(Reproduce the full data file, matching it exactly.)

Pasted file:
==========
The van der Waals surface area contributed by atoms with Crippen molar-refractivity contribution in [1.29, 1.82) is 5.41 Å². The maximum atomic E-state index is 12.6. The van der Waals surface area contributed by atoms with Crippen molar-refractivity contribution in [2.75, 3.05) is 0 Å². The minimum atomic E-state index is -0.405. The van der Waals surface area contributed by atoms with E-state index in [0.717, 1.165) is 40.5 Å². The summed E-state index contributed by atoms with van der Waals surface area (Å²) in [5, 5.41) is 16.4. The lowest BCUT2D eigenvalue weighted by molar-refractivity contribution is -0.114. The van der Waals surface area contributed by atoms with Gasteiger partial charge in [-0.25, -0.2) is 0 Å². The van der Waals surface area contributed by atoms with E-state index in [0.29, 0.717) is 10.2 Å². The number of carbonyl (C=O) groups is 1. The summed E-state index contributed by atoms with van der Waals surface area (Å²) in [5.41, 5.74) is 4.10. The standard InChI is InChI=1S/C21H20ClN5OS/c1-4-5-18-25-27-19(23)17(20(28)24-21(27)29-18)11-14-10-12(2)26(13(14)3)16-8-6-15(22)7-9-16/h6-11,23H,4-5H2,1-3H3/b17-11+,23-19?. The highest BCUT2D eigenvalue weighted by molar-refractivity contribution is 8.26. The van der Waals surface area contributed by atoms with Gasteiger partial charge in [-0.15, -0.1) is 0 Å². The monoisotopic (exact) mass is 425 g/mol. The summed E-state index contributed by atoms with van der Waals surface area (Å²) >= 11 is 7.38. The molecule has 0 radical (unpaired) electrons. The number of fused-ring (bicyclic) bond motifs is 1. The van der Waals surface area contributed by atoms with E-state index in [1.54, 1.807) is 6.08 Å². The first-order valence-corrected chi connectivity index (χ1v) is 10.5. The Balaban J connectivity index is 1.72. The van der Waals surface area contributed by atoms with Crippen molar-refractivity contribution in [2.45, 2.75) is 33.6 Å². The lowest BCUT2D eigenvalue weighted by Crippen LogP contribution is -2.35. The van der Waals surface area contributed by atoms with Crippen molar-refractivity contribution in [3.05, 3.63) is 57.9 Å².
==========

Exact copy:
The van der Waals surface area contributed by atoms with Crippen molar-refractivity contribution in [1.29, 1.82) is 5.41 Å². The maximum atomic E-state index is 12.6. The van der Waals surface area contributed by atoms with Crippen molar-refractivity contribution in [2.75, 3.05) is 0 Å². The minimum atomic E-state index is -0.405. The van der Waals surface area contributed by atoms with E-state index in [0.717, 1.165) is 40.5 Å². The summed E-state index contributed by atoms with van der Waals surface area (Å²) in [5, 5.41) is 16.4. The lowest BCUT2D eigenvalue weighted by molar-refractivity contribution is -0.114. The van der Waals surface area contributed by atoms with Gasteiger partial charge in [-0.25, -0.2) is 0 Å². The van der Waals surface area contributed by atoms with E-state index in [0.29, 0.717) is 10.2 Å². The number of carbonyl (C=O) groups is 1. The summed E-state index contributed by atoms with van der Waals surface area (Å²) in [5.41, 5.74) is 4.10. The standard InChI is InChI=1S/C21H20ClN5OS/c1-4-5-18-25-27-19(23)17(20(28)24-21(27)29-18)11-14-10-12(2)26(13(14)3)16-8-6-15(22)7-9-16/h6-11,23H,4-5H2,1-3H3/b17-11+,23-19?. The highest BCUT2D eigenvalue weighted by molar-refractivity contribution is 8.26. The van der Waals surface area contributed by atoms with Gasteiger partial charge in [-0.15, -0.1) is 0 Å². The monoisotopic (exact) mass is 425 g/mol. The summed E-state index contributed by atoms with van der Waals surface area (Å²) >= 11 is 7.38. The molecule has 0 radical (unpaired) electrons. The number of fused-ring (bicyclic) bond motifs is 1. The van der Waals surface area contributed by atoms with E-state index in [1.54, 1.807) is 6.08 Å². The first-order valence-corrected chi connectivity index (χ1v) is 10.5. The Balaban J connectivity index is 1.72. The van der Waals surface area contributed by atoms with Crippen molar-refractivity contribution in [2.45, 2.75) is 33.6 Å². The lowest BCUT2D eigenvalue weighted by Crippen LogP contribution is -2.35. The van der Waals surface area contributed by atoms with Crippen molar-refractivity contribution in [3.05, 3.63) is 57.9 Å².